Here, for my memory and your pleasure and empathy, are a series of vignettes from my life of the last two weeks. I wear a different hat in each one.
1. Village Maternity
Walking into Village Maternity, I smile at the lettering on the door, "Born in 1983." "Like me," I think as I picture a bald-ish baby soon to erupt in blonde curls, a female version of my Bran. I make an immediate left into the sleep-sack section. Running my hands over the thick, soft, minky-fabric, zippered blankets, I press my body into them a little more closely than is probably normal and get a surge of oxytocin that makes my milk let down. A feeling that sometimes makes me wince, I let it come and enjoy it. I won't get to feel it much longer. Bran needs to be weaned soon (if only because now he says, "oh, wow!" every time he leans in to nurse, and there are some things a mother doesn't need to know). I want to buy one last sleep-sack. He could do without it, but only a baby needs a sleep sack. I'm determined to have a baby a little bit longer. Turning right, I am faced with a shelf full of knotted baby beanies with little woodland mushrooms or hedgehog toile in country blue and overpriced, adorable, organic baby sleepers, size 0-3 months. The wistfulness is knotting in my chest like the tops of those hats. I have no use for such tiny clothes. Inventing a need, I start determinedly digging through the beanies for a hat that might fit Bran. Out of luck, I go to the sales girl (I've always liked her); "Do you have any of the beanies in a 12 mos or bigger?" "No, we don't really carry toddler sizes." The air rushes into my lungs, and I have to pinch back tears by making jokes.
2. Pipe Bomb
3 weeks. 3 whole weeks, or maybe even more, I have not suffered any of the more uncomfortable symptoms. I took a friend to the ER: no tachycardia. I walked 10 blocks: no throbbing limbs. I stayed up late: no debilitating fatigue. But now? Right now while we are on Whidbey Island, my favorite place this side of the Pacific, I'm struck. I felt it sneaking up last night. Well, truthfully, I felt it sneaking up all week. I've been more emotionally sensitive; it's been hurting to walk up the stairs; I've been seeing stars. I was so hungry. I know I ate too much pizza. And, of course, I should NOT have had caffeine this morning even though I saw every hour on the clock last night. (Poor Bran- this cold and the strange environment. It's no wonder he didn't sleep.) So, here it is. I'm standing in the Kalakala Mercantile in Langley. It's dripping with cool. I literally just sprayed a sample perfume on me that's called "Pipe Bomb." Oh, those adorable, crafty hipsters. I guess they think they can get away with anything. I do really love the smell. I like it better than "Broken Glass." My heart wants to enjoy this big family weekend to the hilt, but my body just gave out. All the symptoms hit me at once, like a truck. I text Brendan from the bathroom as I hear them call out our pour-overs again ("One regular and one decaf ready to go on the bar!"). My thumb types out: "I'm stuck here being sick. Come get these coffees." Finally, I manage to get up. On the way to the house, we get the text that the photographer is waiting to do our all-family photo. "We are on our way," I write back. "I'm having a dysautonomia attack." As I sip water and breathe deeply to try to calm my body, I get a big whiff of "Pipe Bomb." "Yep," I think. "The bomb has definitely gone off."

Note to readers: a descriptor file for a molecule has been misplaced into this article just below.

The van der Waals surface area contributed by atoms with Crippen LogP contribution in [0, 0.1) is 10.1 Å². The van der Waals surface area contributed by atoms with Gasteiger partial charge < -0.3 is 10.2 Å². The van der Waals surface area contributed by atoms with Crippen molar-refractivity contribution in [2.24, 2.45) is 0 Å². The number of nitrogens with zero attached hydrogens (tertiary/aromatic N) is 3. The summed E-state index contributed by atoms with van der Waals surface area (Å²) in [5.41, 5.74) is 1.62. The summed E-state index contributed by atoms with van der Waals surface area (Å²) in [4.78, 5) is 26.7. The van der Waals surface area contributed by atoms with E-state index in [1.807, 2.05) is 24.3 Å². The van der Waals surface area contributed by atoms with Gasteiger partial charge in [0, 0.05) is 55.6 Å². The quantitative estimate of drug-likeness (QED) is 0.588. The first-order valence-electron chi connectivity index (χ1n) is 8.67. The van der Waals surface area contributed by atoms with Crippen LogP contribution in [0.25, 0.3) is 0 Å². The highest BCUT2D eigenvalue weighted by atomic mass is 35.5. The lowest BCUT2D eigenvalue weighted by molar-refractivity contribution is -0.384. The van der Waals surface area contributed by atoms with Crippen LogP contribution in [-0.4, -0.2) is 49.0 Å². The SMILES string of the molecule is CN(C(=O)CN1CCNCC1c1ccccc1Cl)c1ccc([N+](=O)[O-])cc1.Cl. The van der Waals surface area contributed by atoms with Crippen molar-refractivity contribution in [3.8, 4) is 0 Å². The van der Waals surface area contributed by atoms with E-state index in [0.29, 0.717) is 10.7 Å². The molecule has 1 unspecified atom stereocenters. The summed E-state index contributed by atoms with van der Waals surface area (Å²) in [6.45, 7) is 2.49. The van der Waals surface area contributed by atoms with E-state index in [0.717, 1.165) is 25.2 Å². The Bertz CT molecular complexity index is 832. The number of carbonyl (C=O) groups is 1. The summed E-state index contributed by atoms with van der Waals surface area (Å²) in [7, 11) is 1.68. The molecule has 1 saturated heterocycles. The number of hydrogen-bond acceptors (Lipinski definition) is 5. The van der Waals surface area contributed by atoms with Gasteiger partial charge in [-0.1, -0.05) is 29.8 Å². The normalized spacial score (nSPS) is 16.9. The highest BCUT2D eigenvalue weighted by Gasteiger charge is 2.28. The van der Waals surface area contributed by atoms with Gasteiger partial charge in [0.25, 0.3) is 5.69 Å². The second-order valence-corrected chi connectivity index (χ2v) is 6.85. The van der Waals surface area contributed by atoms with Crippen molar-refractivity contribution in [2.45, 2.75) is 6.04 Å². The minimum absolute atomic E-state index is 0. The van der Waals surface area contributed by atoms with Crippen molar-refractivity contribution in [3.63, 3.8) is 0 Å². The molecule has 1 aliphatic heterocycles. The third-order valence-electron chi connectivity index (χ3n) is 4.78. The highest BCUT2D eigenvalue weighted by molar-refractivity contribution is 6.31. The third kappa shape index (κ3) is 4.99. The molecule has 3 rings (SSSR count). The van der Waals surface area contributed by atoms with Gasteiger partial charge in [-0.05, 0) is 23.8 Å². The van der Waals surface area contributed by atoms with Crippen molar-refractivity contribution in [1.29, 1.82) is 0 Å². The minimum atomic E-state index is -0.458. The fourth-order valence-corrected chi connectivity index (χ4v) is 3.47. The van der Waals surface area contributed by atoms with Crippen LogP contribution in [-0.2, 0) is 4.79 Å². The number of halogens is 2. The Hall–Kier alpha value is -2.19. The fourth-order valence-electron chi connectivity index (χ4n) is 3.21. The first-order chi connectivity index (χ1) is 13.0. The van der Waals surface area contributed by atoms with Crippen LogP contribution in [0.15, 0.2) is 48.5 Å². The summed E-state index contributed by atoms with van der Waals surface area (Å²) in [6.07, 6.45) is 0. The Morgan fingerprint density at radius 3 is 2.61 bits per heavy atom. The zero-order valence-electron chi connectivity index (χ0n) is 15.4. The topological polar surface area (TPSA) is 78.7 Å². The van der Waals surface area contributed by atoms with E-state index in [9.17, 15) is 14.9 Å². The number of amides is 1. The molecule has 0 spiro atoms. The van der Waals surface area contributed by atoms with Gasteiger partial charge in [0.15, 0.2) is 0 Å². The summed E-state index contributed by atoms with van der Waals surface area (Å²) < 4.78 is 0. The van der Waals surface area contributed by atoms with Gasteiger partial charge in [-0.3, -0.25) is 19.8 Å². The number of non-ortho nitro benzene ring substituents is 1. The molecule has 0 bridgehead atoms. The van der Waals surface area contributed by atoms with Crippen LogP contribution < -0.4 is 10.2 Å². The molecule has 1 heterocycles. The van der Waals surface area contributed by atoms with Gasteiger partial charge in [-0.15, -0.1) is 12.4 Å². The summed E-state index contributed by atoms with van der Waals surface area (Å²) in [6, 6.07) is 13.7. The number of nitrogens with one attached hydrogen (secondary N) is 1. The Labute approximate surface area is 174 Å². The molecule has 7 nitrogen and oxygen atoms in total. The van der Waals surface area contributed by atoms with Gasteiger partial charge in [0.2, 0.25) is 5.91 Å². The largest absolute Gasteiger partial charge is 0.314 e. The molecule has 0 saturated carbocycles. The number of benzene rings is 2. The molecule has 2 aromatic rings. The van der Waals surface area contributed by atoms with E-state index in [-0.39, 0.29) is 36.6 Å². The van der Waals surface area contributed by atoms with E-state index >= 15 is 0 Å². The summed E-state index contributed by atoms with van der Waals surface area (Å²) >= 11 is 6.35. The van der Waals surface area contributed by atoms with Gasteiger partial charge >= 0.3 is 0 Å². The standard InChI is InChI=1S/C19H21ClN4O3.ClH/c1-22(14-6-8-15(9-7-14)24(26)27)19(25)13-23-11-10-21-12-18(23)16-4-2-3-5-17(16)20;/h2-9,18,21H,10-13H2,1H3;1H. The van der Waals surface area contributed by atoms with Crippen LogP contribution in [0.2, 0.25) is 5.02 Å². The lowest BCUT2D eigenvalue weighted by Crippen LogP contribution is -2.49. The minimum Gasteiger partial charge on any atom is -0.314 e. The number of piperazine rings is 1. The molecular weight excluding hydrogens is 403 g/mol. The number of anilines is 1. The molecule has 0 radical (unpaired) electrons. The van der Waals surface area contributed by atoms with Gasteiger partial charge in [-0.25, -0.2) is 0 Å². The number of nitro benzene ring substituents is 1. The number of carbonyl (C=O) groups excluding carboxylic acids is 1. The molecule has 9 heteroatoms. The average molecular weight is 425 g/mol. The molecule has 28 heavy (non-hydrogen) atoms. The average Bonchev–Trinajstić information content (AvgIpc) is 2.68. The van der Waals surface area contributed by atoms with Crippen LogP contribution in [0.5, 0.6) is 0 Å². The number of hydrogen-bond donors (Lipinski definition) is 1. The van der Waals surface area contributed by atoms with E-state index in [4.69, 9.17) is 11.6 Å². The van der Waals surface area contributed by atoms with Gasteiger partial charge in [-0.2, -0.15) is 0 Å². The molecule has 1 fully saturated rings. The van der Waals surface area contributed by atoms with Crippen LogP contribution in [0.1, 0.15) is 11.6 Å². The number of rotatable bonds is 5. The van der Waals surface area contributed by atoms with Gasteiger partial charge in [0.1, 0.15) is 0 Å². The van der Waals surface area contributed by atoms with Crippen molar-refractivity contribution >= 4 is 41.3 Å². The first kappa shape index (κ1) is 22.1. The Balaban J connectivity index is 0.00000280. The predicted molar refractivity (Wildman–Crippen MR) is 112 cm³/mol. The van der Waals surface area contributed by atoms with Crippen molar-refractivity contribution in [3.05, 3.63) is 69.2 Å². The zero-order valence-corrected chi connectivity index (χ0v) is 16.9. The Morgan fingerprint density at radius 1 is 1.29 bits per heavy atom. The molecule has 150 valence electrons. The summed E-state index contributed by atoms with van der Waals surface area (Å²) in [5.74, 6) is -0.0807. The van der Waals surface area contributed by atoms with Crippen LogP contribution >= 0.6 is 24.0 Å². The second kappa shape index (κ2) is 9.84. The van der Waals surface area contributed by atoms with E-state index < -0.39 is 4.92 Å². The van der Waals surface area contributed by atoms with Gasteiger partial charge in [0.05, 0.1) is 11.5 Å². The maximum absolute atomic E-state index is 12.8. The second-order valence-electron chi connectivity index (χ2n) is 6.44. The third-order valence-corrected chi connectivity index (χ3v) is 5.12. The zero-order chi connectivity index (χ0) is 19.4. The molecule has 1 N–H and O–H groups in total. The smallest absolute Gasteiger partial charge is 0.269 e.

3. Tiny Things
I feel a little better, but those flares leave me so exhausted. If only nothing ugly was ever allowed to happen in a beautiful place. At least there are all these loved ones to help Brendan watch the kids. I don't have to feel bad being out here for a long time alone. I don't even have my phone! The balmy wind rushes over my face and through my hair. I face into it, close my eyes, and open my chest up to it. I feel clammy, and it's cold but not too cold. I am refreshed and challenged by it. "Come!" the beach says. "Come and look!" I watch the water, buffeted by the wind, and see how the seagulls are enjoying the currents in the air. The expanse of the Saratoga Passage begs me to come again in Spring to see those whales. The sky is dark grey, white, and purple. I wish for a funnel cloud. The repeating whoosh of the surf washes through my body like an Om, and I feel connected to the largeness of God. "I love you!" he says, and I keep saying it back. "Oh! I know you do, and I love you too!" All this as I stand face to the wind. Kneeling down, I search for more love, more precision, more oversight, more provision, more predestination. If I wait, search, and dig just a tiny bit I always find a hundred tiny, perfect shells and am comforted by the contents of the sand.
4. Dear Mary Karr
I wish it were easier. Confidence eludes me these days. What is the point? Why should I write anything down? Is it all vanity? I hope all writers feel this way. It would be so unfair for someone to just feel sure that the whole world needed to hear what they want to say. When I struggle to write, or to even be motivated to write... No, that's not it. I'm deeply motivated. I have books (yes! plural!) that I want to set down; it's not a lack of motivation or content, it's a surplus of insecurity and discouragement. Anyway, when I find I can't write, I read. The Art of Memoir by Mary Karr meets me like a mentor at a coffee date every time. "But I just can't," I whine. "I know that," she says. "All these bad feelings are normal, and I get it. I even think they can help." I'm not quoting her, mind you. I'm just telling you how she makes me feel. I'll write her a letter. I can't seem to get my feelings out well for anyone else I talk to, but maybe if I make her my audience, I'll find the answer or at least the next nudge that I need...
It helps, and then I hear that same old line that floats through my head like a (holy?) ghost every time I doubt: "Prepare knew honors for his name and songs before unknown."